When I was first getting into comics, The Flash was one of the first few series that I tried out on Comixology and I loved the first three issues, but like many other series, I never got around to continuing with it until I picked up #19 in my local store. Like the first three, #19 was excellent - and #20 was just as good. However, my pull-list got too big and one of the things that I reluctantly had to cut from my pull-list was The Flash, meaning that I missed out on the arc with Reverse Flash. However, when #26 came around, I had a new jumping on point, and even though it's with a different creative team, Christos Gage is a writer who although doesn't get as much attention as the likes of Jonathan Hickman and Scott Snyder is still incredibly talented and thanks largely to his stint on Superior Spider-Man with Dan Slott I've come to appreciate his work more and more, and it's largely because of him I'm jumping on board Buffy the Vampire Slayer Season 10 when it hits in March - even though I've only recently finished the second series of the TV show. But enough rambling, it's time I turned my attention to the comic - and what a comic it is. The Flash #26 proves that Christos Gage and Neil Googe should easily be the right people to pen a series following the departure of the lead writer and artist - and although it's only a one-shot, it's still a really strong one and it's something that I wouldn't mind seeing more of in mainstream comics - standalone issues that aren't part of larger story arcs.
Ever wanted to know who's faster, The Flash or Superman? Then this issue will answer that question for you, but there's always one problem when it comes to The Flash, unlike Superman or Green Lantern, he doesn't have the power of flight. He may be the fastest man alive but when it comes to aerial battles he's effectively useless. Thus, Christos Gage tackles the interesting dilemma of having The Flash battle an enemy who has the advantage of flight, known aptly as Spitfire. The way Flash solves the mystery is simple and fun to read, and the whole plot was a great break from all the mega-length story-arcs that I've been reading recently in other books. The best thing about this issue is that it's fun - and whilst there are no laugh out loud moments, it's fun and enjoyable to read with a solid storyline and some strong artwork by Neil Googe - he's no Francis Manapul, but the artwork that he delivers in this issue regardless is pretty solid, with facial expressions not being entirely spot on in certain places, but aside from that, he delivers a good piece of fill-in artwork.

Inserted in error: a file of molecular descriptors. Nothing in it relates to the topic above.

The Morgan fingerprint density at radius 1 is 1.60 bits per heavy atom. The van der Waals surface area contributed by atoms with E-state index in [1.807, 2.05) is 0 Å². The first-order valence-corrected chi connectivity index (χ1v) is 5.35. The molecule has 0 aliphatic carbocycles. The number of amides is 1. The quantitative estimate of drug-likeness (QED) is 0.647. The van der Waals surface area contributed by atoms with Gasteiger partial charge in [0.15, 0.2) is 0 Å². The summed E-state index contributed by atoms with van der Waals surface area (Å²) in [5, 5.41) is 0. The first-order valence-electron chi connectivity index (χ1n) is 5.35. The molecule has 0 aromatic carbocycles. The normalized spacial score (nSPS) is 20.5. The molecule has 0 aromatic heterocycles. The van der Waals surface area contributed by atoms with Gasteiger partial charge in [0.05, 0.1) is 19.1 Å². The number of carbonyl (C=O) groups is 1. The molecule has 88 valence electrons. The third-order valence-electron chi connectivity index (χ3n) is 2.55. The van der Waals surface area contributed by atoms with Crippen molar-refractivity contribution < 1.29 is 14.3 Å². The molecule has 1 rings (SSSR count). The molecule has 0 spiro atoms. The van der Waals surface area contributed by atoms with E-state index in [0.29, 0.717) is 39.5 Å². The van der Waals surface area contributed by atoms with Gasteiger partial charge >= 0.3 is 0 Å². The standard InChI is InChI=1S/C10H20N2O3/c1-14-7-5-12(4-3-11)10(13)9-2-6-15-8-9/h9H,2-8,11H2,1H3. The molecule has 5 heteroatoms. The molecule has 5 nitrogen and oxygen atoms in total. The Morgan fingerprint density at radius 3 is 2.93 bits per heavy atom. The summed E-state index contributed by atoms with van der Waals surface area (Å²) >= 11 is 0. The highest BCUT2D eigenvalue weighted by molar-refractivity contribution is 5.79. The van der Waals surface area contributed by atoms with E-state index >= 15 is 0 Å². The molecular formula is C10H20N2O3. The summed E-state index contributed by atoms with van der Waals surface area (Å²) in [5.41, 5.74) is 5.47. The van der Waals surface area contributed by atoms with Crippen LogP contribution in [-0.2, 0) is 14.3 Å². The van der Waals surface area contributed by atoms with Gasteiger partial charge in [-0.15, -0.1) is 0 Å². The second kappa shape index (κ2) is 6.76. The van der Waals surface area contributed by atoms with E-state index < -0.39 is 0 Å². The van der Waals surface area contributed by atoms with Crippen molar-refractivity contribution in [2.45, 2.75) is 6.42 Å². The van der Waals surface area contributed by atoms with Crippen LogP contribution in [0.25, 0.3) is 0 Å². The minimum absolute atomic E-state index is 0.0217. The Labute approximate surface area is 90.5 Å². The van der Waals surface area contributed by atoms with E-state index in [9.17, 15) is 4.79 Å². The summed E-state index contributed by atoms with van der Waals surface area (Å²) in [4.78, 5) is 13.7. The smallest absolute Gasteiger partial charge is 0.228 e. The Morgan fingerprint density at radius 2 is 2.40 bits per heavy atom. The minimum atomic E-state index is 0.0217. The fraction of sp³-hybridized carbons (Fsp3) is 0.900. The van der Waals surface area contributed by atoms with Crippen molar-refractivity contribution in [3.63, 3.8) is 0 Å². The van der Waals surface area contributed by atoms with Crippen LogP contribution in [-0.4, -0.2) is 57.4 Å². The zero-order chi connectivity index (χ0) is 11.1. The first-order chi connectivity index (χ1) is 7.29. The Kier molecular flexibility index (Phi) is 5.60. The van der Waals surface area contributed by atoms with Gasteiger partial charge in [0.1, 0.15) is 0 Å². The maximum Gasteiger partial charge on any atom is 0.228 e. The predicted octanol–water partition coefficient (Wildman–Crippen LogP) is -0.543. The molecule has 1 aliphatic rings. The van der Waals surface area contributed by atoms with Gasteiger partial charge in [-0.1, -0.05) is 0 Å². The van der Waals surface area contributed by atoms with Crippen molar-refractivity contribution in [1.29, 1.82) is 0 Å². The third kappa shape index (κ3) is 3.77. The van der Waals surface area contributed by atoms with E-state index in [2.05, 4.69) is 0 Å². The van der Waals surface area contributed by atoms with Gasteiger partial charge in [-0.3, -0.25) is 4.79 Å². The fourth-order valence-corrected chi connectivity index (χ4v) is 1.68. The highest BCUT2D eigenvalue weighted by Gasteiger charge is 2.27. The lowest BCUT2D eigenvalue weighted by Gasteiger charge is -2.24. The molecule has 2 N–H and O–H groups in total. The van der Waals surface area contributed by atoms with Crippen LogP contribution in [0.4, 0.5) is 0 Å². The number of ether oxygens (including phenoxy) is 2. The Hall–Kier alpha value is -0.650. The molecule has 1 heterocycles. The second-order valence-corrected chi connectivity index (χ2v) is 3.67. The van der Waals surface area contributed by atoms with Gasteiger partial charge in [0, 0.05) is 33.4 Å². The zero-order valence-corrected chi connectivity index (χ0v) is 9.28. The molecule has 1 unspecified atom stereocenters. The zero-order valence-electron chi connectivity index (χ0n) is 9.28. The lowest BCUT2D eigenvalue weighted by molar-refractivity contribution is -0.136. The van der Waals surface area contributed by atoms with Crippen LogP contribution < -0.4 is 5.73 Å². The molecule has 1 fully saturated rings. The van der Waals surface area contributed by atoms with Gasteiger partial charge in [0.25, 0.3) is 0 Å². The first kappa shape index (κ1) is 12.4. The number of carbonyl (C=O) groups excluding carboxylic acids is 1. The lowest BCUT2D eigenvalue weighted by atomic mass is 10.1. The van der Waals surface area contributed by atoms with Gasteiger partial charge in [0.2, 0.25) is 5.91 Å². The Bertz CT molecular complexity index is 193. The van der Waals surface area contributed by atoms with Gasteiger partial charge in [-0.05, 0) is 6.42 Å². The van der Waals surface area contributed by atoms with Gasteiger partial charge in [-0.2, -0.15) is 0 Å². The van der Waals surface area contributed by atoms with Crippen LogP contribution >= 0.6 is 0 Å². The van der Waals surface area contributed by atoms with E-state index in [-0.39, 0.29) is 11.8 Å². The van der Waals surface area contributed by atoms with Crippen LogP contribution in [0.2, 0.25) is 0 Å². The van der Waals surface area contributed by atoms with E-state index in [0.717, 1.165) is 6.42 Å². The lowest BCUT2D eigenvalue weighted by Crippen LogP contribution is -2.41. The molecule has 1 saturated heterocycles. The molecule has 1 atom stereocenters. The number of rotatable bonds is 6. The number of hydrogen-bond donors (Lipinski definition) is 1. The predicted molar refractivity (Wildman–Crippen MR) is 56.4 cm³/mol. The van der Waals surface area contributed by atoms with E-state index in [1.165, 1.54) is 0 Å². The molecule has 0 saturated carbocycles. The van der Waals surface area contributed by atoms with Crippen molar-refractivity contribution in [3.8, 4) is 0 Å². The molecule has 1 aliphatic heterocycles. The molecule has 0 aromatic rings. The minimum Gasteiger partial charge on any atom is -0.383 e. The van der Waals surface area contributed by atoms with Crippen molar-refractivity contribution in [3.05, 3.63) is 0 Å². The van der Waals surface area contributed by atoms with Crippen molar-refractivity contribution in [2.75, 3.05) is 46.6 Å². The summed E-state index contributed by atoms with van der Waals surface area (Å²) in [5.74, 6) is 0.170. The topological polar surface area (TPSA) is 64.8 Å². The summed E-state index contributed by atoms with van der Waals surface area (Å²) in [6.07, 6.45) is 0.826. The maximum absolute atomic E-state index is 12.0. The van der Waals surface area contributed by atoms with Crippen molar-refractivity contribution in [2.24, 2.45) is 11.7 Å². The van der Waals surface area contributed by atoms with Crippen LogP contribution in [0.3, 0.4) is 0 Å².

The villain is the biggest problem of this comic however, Spitfire. She strays into the camp side and isn't really anything new and memorable - and I wouldn't expect her to feature heavily in future arcs, which is a shame because The Flash's rogues gallery is something that I'm not very familiar with and for me it could have done with a bigger improvement to Spitfire. But that wasn't enough to put me off this comic however, because I very much enjoyed what I got - despite its flaws, Christos Gage delivers a strong read that features the use of Barry's powers in several creative ways and he can capture Barry's voice perfectly, making me instantly want to root for the character, and there are some panels where Googe's artwork does work - such as the Chicago skyline which is pretty awesome and despite a few flaws his artwork still grabs your attention from start to finish.
So overall, a solid comic that hasn't turned me off the series as a whole and manages to be fun and enjoyable to read with some flawed but strong artwork. I'm going to be sticking around on The Flash if I can - it has impressed me here and I can't wait to see where it goes when Brian Buccellato returns, even though I wouldn't mind having Christos Gage stick around for a few more issues.